Echolocating bats fly around in darkness emitting ultrasonic sounds and listening for the echoes that return from things like tasty insects flying nearby. The bats use the echo information to locate the insects and chase them with breathtaking high speed maneuvers.
I was interested in knowing what kind of computations the bat’s brain may be doing in order to turn sensory information into a flight strategy. I designed and built apparatus to measure the sonar beam patterns of flying bats. I made observations of bat flight behavior and mathematically modeled the flight strategies they use to capture insects. I showed how the bat’s acoustic gaze (where it directs its sonar beam) is related to its flight pattern and may be used to gain insight into what the bat is planning. I also showed how the bat optimizes its flight strategy to chase unpredictably moving insects in order to improve its chances of a quick, successful capture.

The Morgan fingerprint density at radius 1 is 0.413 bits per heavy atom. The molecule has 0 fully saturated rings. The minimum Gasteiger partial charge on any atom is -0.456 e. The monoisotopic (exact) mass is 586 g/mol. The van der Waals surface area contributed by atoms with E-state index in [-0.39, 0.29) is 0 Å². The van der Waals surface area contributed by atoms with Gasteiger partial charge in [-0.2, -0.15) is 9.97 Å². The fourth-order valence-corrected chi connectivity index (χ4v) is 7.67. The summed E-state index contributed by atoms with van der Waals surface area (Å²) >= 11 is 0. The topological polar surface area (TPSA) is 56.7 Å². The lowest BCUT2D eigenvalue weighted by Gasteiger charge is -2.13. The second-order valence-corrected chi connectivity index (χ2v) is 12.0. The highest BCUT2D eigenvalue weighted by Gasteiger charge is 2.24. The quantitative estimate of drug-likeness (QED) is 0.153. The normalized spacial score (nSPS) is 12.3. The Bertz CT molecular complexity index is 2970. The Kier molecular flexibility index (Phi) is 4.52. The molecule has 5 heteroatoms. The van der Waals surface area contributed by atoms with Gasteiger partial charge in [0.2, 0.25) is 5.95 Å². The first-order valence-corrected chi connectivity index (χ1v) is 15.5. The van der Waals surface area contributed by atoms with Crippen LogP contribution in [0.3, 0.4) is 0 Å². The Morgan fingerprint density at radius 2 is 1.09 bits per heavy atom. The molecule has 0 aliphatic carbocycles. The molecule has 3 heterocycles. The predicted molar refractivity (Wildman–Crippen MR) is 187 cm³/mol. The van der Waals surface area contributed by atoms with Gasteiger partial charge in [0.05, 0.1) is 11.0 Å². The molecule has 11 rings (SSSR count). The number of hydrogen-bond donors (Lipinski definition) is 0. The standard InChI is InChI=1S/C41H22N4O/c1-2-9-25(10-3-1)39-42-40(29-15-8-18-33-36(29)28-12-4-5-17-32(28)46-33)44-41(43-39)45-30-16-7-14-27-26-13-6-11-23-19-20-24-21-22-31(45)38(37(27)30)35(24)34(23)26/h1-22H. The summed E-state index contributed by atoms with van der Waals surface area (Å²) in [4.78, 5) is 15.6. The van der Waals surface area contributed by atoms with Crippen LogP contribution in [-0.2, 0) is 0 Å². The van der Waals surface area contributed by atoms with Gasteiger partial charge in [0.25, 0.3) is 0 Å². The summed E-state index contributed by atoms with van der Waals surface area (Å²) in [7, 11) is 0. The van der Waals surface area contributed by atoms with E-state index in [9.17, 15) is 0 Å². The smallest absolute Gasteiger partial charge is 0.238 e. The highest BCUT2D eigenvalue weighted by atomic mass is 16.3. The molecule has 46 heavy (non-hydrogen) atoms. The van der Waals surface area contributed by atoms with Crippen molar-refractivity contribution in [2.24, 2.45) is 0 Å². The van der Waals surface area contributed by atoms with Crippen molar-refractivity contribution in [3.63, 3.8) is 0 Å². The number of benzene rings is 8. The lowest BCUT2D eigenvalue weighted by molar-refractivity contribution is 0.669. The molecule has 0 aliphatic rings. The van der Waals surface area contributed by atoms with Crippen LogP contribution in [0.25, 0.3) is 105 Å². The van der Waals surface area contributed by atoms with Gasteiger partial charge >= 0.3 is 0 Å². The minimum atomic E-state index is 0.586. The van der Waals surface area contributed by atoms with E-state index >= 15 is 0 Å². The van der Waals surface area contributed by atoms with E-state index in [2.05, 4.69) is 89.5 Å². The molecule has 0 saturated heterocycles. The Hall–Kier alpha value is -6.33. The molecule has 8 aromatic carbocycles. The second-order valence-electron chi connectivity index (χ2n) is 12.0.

In addition to formal scientific papers, I also wrote two informal essays on my work with bats. I wrote this essay on invitation for Imagine magazine and this essay on invitation for the Intentional Society for Neuroethology newsletter.